Infographic on 4 ways to breed crops by scrambling genes — you'll be surprised which ones are regulated

XiaoZhi Lim | Genetic Literacy Project

Article Highlights

  • Traditional breeding of crops has existed since the beginning of human civilization.

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  • Today, it encompasses a whole range of techniques, including high-tech ones like marker-assisted breeding.

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  • In the 1920s and 1930s, scientists explored the effect of radiation on a wide variety of plants.

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Why do scientists say that genetic engineering of crops is just the “latest chapter” in 10,000 years of high-tech agriculture? Or that genetic engineering is just a more precise way to breed plants compared to conventional breeding? Plants swap genes even without the help of human beings when they reproduce sexually, and our ancestors guided the process to develop crops suitable for agriculture. This Genetic Literacy Project infographic created by the GLP’s agriculture editor XiaoZhi Lim presents four main ways in which crops have been genetically modified by humans: traditional breeding, mutagenesis, RNA interference and transgenics.

(Click to view high resolution image)

Traditional breeding of crops has existed since the beginning of human civilization. Today, it encompasses a whole range of techniques, including high-tech ones like marker-assisted breeding. In traditional breeding, lots of genes are swapped at once, a process that can be “messy,” as described by Cornell plant breeder Margaret Smith. While breeders have been able to cross plants with their wild relatives (called a wide cross) to produce hybrids, the possibilities of using genes from distantly-related or other species are limited.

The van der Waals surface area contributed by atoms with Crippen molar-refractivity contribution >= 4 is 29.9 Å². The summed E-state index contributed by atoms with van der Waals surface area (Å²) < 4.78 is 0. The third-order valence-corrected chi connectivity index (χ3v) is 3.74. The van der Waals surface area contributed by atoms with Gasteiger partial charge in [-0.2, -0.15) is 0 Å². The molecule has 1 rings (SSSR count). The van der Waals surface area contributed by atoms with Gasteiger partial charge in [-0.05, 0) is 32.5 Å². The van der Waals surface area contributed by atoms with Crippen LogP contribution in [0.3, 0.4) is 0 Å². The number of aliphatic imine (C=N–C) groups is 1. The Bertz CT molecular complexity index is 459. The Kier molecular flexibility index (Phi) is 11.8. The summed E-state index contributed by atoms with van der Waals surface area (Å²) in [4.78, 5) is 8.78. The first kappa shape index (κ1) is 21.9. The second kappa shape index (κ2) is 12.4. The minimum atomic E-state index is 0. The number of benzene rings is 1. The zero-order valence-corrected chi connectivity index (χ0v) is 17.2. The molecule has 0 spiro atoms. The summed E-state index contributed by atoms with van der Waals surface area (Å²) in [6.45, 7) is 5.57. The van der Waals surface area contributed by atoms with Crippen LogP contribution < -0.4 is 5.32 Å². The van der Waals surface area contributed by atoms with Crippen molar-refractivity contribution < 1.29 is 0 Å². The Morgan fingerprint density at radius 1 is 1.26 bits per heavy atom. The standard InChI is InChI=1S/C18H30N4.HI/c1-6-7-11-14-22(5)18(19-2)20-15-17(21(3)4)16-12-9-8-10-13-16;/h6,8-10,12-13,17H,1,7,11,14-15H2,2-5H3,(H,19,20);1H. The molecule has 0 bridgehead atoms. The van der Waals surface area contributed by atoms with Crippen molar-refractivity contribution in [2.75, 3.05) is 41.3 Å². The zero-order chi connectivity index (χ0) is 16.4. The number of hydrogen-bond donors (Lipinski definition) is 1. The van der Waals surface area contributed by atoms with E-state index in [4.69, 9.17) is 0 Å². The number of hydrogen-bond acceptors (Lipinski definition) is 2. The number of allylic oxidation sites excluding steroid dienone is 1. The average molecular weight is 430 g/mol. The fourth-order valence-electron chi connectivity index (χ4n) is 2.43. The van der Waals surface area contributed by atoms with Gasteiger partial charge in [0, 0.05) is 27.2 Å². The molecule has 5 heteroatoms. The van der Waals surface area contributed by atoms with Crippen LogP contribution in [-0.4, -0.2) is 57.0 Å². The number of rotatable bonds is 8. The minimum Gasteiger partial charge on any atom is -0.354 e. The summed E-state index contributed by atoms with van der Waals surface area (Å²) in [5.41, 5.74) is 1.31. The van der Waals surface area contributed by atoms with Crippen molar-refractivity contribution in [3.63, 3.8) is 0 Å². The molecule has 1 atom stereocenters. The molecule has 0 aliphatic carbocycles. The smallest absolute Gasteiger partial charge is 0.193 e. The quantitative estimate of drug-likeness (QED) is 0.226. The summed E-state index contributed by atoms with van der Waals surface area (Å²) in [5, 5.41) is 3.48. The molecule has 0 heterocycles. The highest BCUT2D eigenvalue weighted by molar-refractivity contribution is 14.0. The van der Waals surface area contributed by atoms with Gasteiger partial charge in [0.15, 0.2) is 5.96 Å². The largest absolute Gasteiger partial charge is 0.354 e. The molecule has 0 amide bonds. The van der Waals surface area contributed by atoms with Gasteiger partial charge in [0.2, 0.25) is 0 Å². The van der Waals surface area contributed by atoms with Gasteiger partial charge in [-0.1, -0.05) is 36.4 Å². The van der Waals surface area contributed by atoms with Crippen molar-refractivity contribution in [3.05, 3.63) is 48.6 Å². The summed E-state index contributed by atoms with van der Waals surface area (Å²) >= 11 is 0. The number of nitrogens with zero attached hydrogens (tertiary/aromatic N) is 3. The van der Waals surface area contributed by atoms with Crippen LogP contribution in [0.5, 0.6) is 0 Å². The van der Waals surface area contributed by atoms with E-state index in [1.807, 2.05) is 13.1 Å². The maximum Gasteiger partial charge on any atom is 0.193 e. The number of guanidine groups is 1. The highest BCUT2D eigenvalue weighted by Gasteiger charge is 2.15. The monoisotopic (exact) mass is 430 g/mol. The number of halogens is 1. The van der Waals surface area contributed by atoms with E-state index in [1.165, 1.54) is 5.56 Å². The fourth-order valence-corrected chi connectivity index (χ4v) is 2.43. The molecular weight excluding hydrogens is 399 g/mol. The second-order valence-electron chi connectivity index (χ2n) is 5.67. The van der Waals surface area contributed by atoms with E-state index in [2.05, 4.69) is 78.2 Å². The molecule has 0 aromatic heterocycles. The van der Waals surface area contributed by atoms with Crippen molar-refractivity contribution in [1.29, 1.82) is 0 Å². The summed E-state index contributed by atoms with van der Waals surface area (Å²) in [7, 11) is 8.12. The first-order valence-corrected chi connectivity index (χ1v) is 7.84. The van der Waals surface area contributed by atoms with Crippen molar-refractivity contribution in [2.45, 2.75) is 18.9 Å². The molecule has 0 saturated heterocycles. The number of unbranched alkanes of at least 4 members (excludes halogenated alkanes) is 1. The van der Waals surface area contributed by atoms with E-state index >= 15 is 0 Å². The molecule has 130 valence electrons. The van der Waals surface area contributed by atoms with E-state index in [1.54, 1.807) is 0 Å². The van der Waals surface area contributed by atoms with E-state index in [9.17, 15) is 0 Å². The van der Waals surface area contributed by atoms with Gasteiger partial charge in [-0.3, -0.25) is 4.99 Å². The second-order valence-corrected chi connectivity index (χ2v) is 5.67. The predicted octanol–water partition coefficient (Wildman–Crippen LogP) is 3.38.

In the 1920s and 1930s, scientists explored the effect of radiation on a wide variety of plants. They found that applications of radiation produced mutations in plant genomes, creating plants that were different from the original. The Rio Star grapefruit was developed when Texas scientist Richard Hensz irradiated Rio Red grapefruit, which was created in a laboratory using x-rays after years of experimentation. The new grapefruit had darker flesh and greater resistance to cold, which helped it survive a severe freeze in 1983 that killed other grapefruit trees. Mutagenetically created Rios (Ruby Reds) can be sold as organic even though the process scrambles hundreds or thousands of genes and is not tested for allergenicity or the creation of novel proteins, as are GM crops. Since the 1940s, thousands of other crops have been produced with mutagenesis.

The National Academy of Sciences agrees that there is no justification for distinguishing between crops created through mutagenesis vs. genetic engineering, writing, “regulating genetically modified crops while giving a pass to products of mutation breeding isn’t scientifically justified.”

As molecular techniques in biology became available around the 1970s, scientists began to look at ways to alter genes in plants more precisely. They first focused on genetically engineering new traits into crops, from expressing natural pesticides inserted into the crop to adding vitamins to protecting it against deadly virueses–techniques popularly known as creating GMOs. RNA interference techniques allow scientists to switch off genes coding for undesired traits precisely, while recombinant DNA techniques allow them to insert genes coding for desired traits precisely. Other than allowing more precision in genetic modification, these molecular techniques also open up the possibilities of using genes from other species.

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